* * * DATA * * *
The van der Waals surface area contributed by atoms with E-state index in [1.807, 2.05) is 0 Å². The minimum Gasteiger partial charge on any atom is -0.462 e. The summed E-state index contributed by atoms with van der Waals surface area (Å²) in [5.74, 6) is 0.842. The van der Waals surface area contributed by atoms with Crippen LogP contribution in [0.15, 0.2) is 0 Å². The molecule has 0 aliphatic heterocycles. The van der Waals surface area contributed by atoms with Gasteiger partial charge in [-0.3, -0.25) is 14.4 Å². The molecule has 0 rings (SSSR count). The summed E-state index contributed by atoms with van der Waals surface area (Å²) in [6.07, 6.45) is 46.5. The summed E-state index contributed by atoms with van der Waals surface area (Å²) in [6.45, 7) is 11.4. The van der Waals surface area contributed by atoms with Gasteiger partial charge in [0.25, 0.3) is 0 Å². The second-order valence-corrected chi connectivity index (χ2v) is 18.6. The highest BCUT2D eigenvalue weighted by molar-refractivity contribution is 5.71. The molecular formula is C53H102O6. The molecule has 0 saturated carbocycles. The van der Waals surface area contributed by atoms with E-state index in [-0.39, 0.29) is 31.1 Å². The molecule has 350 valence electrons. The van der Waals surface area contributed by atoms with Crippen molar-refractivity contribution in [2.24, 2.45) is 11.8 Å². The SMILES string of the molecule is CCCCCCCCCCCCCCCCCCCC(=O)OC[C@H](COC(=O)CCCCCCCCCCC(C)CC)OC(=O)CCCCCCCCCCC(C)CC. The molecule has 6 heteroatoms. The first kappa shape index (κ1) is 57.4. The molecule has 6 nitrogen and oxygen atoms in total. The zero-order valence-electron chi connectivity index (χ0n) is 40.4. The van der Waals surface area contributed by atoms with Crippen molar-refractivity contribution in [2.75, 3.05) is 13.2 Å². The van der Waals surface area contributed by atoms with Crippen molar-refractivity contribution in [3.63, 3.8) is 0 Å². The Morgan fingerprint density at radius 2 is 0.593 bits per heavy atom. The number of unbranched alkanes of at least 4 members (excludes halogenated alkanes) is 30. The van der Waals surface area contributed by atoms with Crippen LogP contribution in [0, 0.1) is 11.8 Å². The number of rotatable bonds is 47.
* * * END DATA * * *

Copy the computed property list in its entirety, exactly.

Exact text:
The van der Waals surface area contributed by atoms with E-state index in [1.807, 2.05) is 0 Å². The minimum Gasteiger partial charge on any atom is -0.462 e. The summed E-state index contributed by atoms with van der Waals surface area (Å²) in [5.74, 6) is 0.842. The van der Waals surface area contributed by atoms with Crippen LogP contribution in [0.15, 0.2) is 0 Å². The molecule has 0 aliphatic heterocycles. The van der Waals surface area contributed by atoms with Gasteiger partial charge in [-0.3, -0.25) is 14.4 Å². The molecule has 0 rings (SSSR count). The summed E-state index contributed by atoms with van der Waals surface area (Å²) in [6.07, 6.45) is 46.5. The summed E-state index contributed by atoms with van der Waals surface area (Å²) in [6.45, 7) is 11.4. The van der Waals surface area contributed by atoms with Gasteiger partial charge in [0.25, 0.3) is 0 Å². The second-order valence-corrected chi connectivity index (χ2v) is 18.6. The highest BCUT2D eigenvalue weighted by molar-refractivity contribution is 5.71. The molecular formula is C53H102O6. The molecule has 0 saturated carbocycles. The van der Waals surface area contributed by atoms with E-state index in [-0.39, 0.29) is 31.1 Å². The molecule has 350 valence electrons. The van der Waals surface area contributed by atoms with Crippen molar-refractivity contribution in [2.24, 2.45) is 11.8 Å². The SMILES string of the molecule is CCCCCCCCCCCCCCCCCCCC(=O)OC[C@H](COC(=O)CCCCCCCCCCC(C)CC)OC(=O)CCCCCCCCCCC(C)CC. The molecule has 6 heteroatoms. The first kappa shape index (κ1) is 57.4. The molecule has 6 nitrogen and oxygen atoms in total. The zero-order valence-electron chi connectivity index (χ0n) is 40.4. The van der Waals surface area contributed by atoms with Crippen molar-refractivity contribution in [2.75, 3.05) is 13.2 Å². The van der Waals surface area contributed by atoms with Crippen molar-refractivity contribution in [3.63, 3.8) is 0 Å². The Morgan fingerprint density at radius 2 is 0.593 bits per heavy atom. The number of unbranched alkanes of at least 4 members (excludes halogenated alkanes) is 30. The van der Waals surface area contributed by atoms with Crippen LogP contribution in [0, 0.1) is 11.8 Å². The number of rotatable bonds is 47.